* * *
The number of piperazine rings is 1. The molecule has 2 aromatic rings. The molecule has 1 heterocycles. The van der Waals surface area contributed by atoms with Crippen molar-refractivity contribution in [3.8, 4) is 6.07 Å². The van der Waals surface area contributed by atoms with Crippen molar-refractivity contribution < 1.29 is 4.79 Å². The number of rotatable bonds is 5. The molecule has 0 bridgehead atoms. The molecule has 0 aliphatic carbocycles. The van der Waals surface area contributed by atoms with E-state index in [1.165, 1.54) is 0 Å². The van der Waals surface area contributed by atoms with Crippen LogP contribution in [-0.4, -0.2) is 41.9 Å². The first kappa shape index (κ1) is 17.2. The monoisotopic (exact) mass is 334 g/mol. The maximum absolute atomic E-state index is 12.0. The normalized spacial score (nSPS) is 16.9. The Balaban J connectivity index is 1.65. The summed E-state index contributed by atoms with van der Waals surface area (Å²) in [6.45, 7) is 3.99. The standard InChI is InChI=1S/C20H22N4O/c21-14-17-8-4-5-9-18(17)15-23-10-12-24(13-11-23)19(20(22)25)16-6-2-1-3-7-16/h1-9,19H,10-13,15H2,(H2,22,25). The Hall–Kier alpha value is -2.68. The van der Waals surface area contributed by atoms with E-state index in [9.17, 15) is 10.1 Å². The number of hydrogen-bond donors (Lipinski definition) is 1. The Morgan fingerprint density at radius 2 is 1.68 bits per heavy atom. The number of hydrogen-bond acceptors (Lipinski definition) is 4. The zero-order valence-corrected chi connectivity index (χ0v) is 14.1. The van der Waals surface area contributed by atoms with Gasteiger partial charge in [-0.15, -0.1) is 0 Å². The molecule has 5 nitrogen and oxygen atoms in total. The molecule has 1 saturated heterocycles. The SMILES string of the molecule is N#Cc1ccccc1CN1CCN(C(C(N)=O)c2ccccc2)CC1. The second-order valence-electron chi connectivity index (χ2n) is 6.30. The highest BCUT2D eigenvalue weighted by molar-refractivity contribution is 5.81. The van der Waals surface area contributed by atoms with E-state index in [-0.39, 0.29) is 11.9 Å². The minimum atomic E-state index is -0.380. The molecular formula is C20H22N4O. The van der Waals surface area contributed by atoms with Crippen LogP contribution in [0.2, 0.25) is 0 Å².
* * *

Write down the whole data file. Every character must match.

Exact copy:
The number of piperazine rings is 1. The molecule has 2 aromatic rings. The molecule has 1 heterocycles. The van der Waals surface area contributed by atoms with Crippen molar-refractivity contribution in [3.8, 4) is 6.07 Å². The van der Waals surface area contributed by atoms with Crippen molar-refractivity contribution < 1.29 is 4.79 Å². The number of rotatable bonds is 5. The molecule has 0 bridgehead atoms. The molecule has 0 aliphatic carbocycles. The van der Waals surface area contributed by atoms with E-state index in [1.165, 1.54) is 0 Å². The van der Waals surface area contributed by atoms with Crippen LogP contribution in [-0.4, -0.2) is 41.9 Å². The first kappa shape index (κ1) is 17.2. The monoisotopic (exact) mass is 334 g/mol. The maximum absolute atomic E-state index is 12.0. The normalized spacial score (nSPS) is 16.9. The Balaban J connectivity index is 1.65. The summed E-state index contributed by atoms with van der Waals surface area (Å²) in [6.45, 7) is 3.99. The standard InChI is InChI=1S/C20H22N4O/c21-14-17-8-4-5-9-18(17)15-23-10-12-24(13-11-23)19(20(22)25)16-6-2-1-3-7-16/h1-9,19H,10-13,15H2,(H2,22,25). The Hall–Kier alpha value is -2.68. The van der Waals surface area contributed by atoms with E-state index in [9.17, 15) is 10.1 Å². The number of hydrogen-bond donors (Lipinski definition) is 1. The Morgan fingerprint density at radius 2 is 1.68 bits per heavy atom. The number of hydrogen-bond acceptors (Lipinski definition) is 4. The zero-order valence-corrected chi connectivity index (χ0v) is 14.1. The van der Waals surface area contributed by atoms with Gasteiger partial charge in [-0.15, -0.1) is 0 Å². The molecule has 5 nitrogen and oxygen atoms in total. The molecule has 1 saturated heterocycles. The SMILES string of the molecule is N#Cc1ccccc1CN1CCN(C(C(N)=O)c2ccccc2)CC1. The second-order valence-electron chi connectivity index (χ2n) is 6.30. The highest BCUT2D eigenvalue weighted by molar-refractivity contribution is 5.81. The van der Waals surface area contributed by atoms with E-state index in [-0.39, 0.29) is 11.9 Å². The minimum atomic E-state index is -0.380. The molecular formula is C20H22N4O. The van der Waals surface area contributed by atoms with Crippen LogP contribution in [0.2, 0.25) is 0 Å².